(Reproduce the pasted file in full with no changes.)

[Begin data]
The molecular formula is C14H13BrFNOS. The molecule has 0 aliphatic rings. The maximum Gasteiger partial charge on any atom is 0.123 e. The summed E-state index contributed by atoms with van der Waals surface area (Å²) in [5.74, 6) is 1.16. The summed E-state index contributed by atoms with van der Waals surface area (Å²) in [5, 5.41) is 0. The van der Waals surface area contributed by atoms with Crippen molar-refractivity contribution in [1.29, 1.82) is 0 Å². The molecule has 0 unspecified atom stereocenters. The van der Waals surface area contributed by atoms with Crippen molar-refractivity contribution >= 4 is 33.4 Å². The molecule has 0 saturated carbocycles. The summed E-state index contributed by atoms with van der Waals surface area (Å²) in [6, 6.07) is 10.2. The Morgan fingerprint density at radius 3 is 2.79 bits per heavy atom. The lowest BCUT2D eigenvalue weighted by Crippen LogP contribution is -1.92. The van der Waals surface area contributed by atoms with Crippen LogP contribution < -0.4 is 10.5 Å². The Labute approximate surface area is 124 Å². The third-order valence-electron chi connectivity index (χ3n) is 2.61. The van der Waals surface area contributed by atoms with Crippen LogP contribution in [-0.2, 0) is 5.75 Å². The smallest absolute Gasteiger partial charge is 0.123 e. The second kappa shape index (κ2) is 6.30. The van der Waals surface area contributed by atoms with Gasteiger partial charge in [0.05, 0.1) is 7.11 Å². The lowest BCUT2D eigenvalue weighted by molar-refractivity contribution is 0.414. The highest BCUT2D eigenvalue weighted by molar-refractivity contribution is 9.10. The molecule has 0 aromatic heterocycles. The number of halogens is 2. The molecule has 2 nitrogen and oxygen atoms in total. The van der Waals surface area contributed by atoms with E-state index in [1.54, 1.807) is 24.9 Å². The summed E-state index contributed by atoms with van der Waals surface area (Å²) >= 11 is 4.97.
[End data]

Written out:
The molecular formula is C14H13BrFNOS. The molecule has 0 aliphatic rings. The maximum Gasteiger partial charge on any atom is 0.123 e. The summed E-state index contributed by atoms with van der Waals surface area (Å²) in [5.74, 6) is 1.16. The summed E-state index contributed by atoms with van der Waals surface area (Å²) in [5, 5.41) is 0. The van der Waals surface area contributed by atoms with Crippen molar-refractivity contribution in [1.29, 1.82) is 0 Å². The molecule has 0 unspecified atom stereocenters. The van der Waals surface area contributed by atoms with Crippen molar-refractivity contribution >= 4 is 33.4 Å². The molecule has 0 saturated carbocycles. The summed E-state index contributed by atoms with van der Waals surface area (Å²) in [6, 6.07) is 10.2. The Morgan fingerprint density at radius 3 is 2.79 bits per heavy atom. The lowest BCUT2D eigenvalue weighted by Crippen LogP contribution is -1.92. The van der Waals surface area contributed by atoms with Crippen LogP contribution < -0.4 is 10.5 Å². The Labute approximate surface area is 124 Å². The third-order valence-electron chi connectivity index (χ3n) is 2.61. The van der Waals surface area contributed by atoms with Crippen LogP contribution in [-0.2, 0) is 5.75 Å². The smallest absolute Gasteiger partial charge is 0.123 e. The second kappa shape index (κ2) is 6.30. The van der Waals surface area contributed by atoms with Gasteiger partial charge in [0.05, 0.1) is 7.11 Å². The lowest BCUT2D eigenvalue weighted by molar-refractivity contribution is 0.414. The highest BCUT2D eigenvalue weighted by molar-refractivity contribution is 9.10. The molecule has 0 aromatic heterocycles. The number of halogens is 2. The molecule has 2 nitrogen and oxygen atoms in total. The van der Waals surface area contributed by atoms with E-state index in [1.54, 1.807) is 24.9 Å². The summed E-state index contributed by atoms with van der Waals surface area (Å²) >= 11 is 4.97.